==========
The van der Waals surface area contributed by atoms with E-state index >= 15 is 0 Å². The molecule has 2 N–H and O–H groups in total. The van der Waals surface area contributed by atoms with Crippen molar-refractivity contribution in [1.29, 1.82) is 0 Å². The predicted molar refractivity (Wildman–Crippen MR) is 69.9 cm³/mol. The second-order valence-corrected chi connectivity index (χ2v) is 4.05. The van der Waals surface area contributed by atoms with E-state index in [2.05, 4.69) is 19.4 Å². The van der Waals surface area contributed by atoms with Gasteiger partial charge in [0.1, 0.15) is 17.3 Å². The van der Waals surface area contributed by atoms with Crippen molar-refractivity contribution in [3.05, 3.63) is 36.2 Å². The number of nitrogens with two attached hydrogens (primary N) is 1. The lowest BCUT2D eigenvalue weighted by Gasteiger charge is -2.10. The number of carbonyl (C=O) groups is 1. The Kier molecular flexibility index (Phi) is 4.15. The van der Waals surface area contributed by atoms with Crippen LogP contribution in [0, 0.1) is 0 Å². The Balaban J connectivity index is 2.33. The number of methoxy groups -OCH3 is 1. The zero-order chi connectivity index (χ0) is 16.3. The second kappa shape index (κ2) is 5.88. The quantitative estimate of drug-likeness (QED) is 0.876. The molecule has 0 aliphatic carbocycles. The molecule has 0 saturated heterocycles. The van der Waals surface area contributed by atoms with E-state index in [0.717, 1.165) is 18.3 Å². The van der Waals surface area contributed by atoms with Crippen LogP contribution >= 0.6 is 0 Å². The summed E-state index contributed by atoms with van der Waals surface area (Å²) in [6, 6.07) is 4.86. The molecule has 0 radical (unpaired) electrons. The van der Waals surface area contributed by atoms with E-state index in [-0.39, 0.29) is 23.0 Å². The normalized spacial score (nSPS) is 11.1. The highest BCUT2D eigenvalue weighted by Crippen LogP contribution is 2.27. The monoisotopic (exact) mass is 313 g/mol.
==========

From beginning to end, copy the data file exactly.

The van der Waals surface area contributed by atoms with E-state index >= 15 is 0 Å². The molecule has 2 N–H and O–H groups in total. The van der Waals surface area contributed by atoms with Crippen molar-refractivity contribution in [1.29, 1.82) is 0 Å². The predicted molar refractivity (Wildman–Crippen MR) is 69.9 cm³/mol. The second-order valence-corrected chi connectivity index (χ2v) is 4.05. The van der Waals surface area contributed by atoms with E-state index in [2.05, 4.69) is 19.4 Å². The van der Waals surface area contributed by atoms with Gasteiger partial charge in [0.1, 0.15) is 17.3 Å². The van der Waals surface area contributed by atoms with Crippen molar-refractivity contribution in [3.05, 3.63) is 36.2 Å². The number of nitrogens with two attached hydrogens (primary N) is 1. The lowest BCUT2D eigenvalue weighted by Gasteiger charge is -2.10. The number of carbonyl (C=O) groups is 1. The Kier molecular flexibility index (Phi) is 4.15. The van der Waals surface area contributed by atoms with Crippen LogP contribution in [0, 0.1) is 0 Å². The Balaban J connectivity index is 2.33. The number of methoxy groups -OCH3 is 1. The zero-order chi connectivity index (χ0) is 16.3. The second kappa shape index (κ2) is 5.88. The quantitative estimate of drug-likeness (QED) is 0.876. The molecule has 0 aliphatic carbocycles. The molecule has 0 saturated heterocycles. The van der Waals surface area contributed by atoms with E-state index in [0.717, 1.165) is 18.3 Å². The van der Waals surface area contributed by atoms with Crippen LogP contribution >= 0.6 is 0 Å². The summed E-state index contributed by atoms with van der Waals surface area (Å²) in [6, 6.07) is 4.86. The molecule has 0 radical (unpaired) electrons. The van der Waals surface area contributed by atoms with E-state index in [-0.39, 0.29) is 23.0 Å². The normalized spacial score (nSPS) is 11.1. The highest BCUT2D eigenvalue weighted by Crippen LogP contribution is 2.27. The monoisotopic (exact) mass is 313 g/mol.